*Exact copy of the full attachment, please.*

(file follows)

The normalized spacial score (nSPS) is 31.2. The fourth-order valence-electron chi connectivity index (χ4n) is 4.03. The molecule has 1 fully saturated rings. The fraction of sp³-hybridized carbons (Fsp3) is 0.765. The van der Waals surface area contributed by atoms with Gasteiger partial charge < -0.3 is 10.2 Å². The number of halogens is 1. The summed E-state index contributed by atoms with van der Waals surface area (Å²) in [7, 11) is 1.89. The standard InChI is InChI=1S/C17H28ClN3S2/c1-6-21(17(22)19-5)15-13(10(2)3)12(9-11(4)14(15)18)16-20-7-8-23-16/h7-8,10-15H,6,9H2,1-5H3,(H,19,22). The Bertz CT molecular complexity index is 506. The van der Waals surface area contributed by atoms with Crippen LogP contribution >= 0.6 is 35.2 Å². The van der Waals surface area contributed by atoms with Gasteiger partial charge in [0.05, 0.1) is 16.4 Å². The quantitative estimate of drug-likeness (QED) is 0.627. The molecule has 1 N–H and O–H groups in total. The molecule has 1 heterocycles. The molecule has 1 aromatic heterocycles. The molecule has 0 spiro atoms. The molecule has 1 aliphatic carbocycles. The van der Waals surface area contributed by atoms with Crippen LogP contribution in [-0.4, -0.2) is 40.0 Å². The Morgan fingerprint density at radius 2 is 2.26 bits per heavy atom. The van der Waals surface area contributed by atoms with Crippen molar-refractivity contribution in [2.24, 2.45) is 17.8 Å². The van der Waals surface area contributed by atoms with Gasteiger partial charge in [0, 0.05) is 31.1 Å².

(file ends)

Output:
The normalized spacial score (nSPS) is 31.2. The fourth-order valence-electron chi connectivity index (χ4n) is 4.03. The molecule has 1 fully saturated rings. The fraction of sp³-hybridized carbons (Fsp3) is 0.765. The van der Waals surface area contributed by atoms with Gasteiger partial charge < -0.3 is 10.2 Å². The number of halogens is 1. The summed E-state index contributed by atoms with van der Waals surface area (Å²) in [7, 11) is 1.89. The standard InChI is InChI=1S/C17H28ClN3S2/c1-6-21(17(22)19-5)15-13(10(2)3)12(9-11(4)14(15)18)16-20-7-8-23-16/h7-8,10-15H,6,9H2,1-5H3,(H,19,22). The Bertz CT molecular complexity index is 506. The van der Waals surface area contributed by atoms with Crippen LogP contribution >= 0.6 is 35.2 Å². The van der Waals surface area contributed by atoms with Gasteiger partial charge in [0.05, 0.1) is 16.4 Å². The quantitative estimate of drug-likeness (QED) is 0.627. The molecule has 1 N–H and O–H groups in total. The molecule has 1 heterocycles. The molecule has 1 aromatic heterocycles. The molecule has 0 spiro atoms. The molecule has 1 aliphatic carbocycles. The van der Waals surface area contributed by atoms with Crippen LogP contribution in [-0.4, -0.2) is 40.0 Å². The Morgan fingerprint density at radius 2 is 2.26 bits per heavy atom. The van der Waals surface area contributed by atoms with Crippen molar-refractivity contribution in [2.24, 2.45) is 17.8 Å². The van der Waals surface area contributed by atoms with Gasteiger partial charge in [0, 0.05) is 31.1 Å².